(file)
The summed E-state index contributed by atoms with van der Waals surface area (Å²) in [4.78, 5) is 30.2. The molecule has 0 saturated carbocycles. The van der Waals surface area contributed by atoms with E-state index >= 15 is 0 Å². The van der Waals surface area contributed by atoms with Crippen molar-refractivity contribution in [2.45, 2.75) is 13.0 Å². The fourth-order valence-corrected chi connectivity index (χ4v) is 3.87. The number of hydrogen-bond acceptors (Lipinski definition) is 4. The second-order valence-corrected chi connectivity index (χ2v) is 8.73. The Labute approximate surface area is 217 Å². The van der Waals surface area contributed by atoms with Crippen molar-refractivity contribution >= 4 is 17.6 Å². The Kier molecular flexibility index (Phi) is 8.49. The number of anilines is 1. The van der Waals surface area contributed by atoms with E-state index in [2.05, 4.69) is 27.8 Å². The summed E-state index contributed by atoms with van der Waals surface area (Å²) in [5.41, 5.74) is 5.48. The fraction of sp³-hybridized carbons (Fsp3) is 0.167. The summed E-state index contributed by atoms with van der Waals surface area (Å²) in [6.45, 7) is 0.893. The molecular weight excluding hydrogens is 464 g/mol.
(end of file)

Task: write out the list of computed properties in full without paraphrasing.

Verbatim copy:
The summed E-state index contributed by atoms with van der Waals surface area (Å²) in [4.78, 5) is 30.2. The molecule has 0 saturated carbocycles. The van der Waals surface area contributed by atoms with E-state index >= 15 is 0 Å². The van der Waals surface area contributed by atoms with Crippen molar-refractivity contribution in [2.45, 2.75) is 13.0 Å². The fourth-order valence-corrected chi connectivity index (χ4v) is 3.87. The number of hydrogen-bond acceptors (Lipinski definition) is 4. The second-order valence-corrected chi connectivity index (χ2v) is 8.73. The Labute approximate surface area is 217 Å². The van der Waals surface area contributed by atoms with Crippen molar-refractivity contribution >= 4 is 17.6 Å². The Kier molecular flexibility index (Phi) is 8.49. The number of anilines is 1. The van der Waals surface area contributed by atoms with E-state index in [2.05, 4.69) is 27.8 Å². The summed E-state index contributed by atoms with van der Waals surface area (Å²) in [5.41, 5.74) is 5.48. The fraction of sp³-hybridized carbons (Fsp3) is 0.167. The summed E-state index contributed by atoms with van der Waals surface area (Å²) in [6.45, 7) is 0.893. The molecular weight excluding hydrogens is 464 g/mol.